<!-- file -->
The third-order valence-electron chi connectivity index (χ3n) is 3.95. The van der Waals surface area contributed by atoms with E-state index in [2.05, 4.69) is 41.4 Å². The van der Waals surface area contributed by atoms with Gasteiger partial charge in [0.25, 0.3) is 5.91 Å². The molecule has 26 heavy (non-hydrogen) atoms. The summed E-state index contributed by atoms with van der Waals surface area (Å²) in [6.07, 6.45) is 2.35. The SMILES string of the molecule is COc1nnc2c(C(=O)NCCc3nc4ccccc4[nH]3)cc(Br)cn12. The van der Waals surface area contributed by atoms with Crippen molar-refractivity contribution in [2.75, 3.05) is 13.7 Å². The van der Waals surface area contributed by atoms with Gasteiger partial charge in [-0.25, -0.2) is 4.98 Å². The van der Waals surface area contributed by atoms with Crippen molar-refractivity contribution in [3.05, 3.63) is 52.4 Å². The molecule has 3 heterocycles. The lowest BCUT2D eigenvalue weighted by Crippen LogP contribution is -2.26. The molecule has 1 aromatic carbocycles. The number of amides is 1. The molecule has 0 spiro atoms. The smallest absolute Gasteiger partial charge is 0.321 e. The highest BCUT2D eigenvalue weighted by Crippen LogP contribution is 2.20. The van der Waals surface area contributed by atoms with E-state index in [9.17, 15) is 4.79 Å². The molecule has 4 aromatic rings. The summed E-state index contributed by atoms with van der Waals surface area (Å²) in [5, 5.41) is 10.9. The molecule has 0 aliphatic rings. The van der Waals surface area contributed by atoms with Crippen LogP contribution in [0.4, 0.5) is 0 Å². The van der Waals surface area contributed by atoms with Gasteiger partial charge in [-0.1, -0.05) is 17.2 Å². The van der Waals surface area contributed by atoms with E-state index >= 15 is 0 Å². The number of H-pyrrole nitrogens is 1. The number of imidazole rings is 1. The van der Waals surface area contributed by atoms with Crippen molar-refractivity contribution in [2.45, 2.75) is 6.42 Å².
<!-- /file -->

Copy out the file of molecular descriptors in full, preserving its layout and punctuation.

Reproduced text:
The third-order valence-electron chi connectivity index (χ3n) is 3.95. The van der Waals surface area contributed by atoms with E-state index in [2.05, 4.69) is 41.4 Å². The van der Waals surface area contributed by atoms with Gasteiger partial charge in [0.25, 0.3) is 5.91 Å². The molecule has 26 heavy (non-hydrogen) atoms. The summed E-state index contributed by atoms with van der Waals surface area (Å²) in [6.07, 6.45) is 2.35. The SMILES string of the molecule is COc1nnc2c(C(=O)NCCc3nc4ccccc4[nH]3)cc(Br)cn12. The van der Waals surface area contributed by atoms with Crippen molar-refractivity contribution in [2.75, 3.05) is 13.7 Å². The van der Waals surface area contributed by atoms with Gasteiger partial charge in [-0.25, -0.2) is 4.98 Å². The van der Waals surface area contributed by atoms with Crippen molar-refractivity contribution in [3.05, 3.63) is 52.4 Å². The molecule has 3 heterocycles. The lowest BCUT2D eigenvalue weighted by Crippen LogP contribution is -2.26. The molecule has 1 aromatic carbocycles. The number of amides is 1. The molecule has 0 spiro atoms. The smallest absolute Gasteiger partial charge is 0.321 e. The highest BCUT2D eigenvalue weighted by Crippen LogP contribution is 2.20. The van der Waals surface area contributed by atoms with E-state index in [9.17, 15) is 4.79 Å². The molecule has 4 aromatic rings. The summed E-state index contributed by atoms with van der Waals surface area (Å²) in [5, 5.41) is 10.9. The molecule has 0 aliphatic rings. The van der Waals surface area contributed by atoms with Crippen LogP contribution in [0.4, 0.5) is 0 Å². The van der Waals surface area contributed by atoms with Gasteiger partial charge in [-0.1, -0.05) is 17.2 Å². The van der Waals surface area contributed by atoms with E-state index >= 15 is 0 Å². The number of H-pyrrole nitrogens is 1. The number of imidazole rings is 1. The van der Waals surface area contributed by atoms with Crippen molar-refractivity contribution in [2.45, 2.75) is 6.42 Å².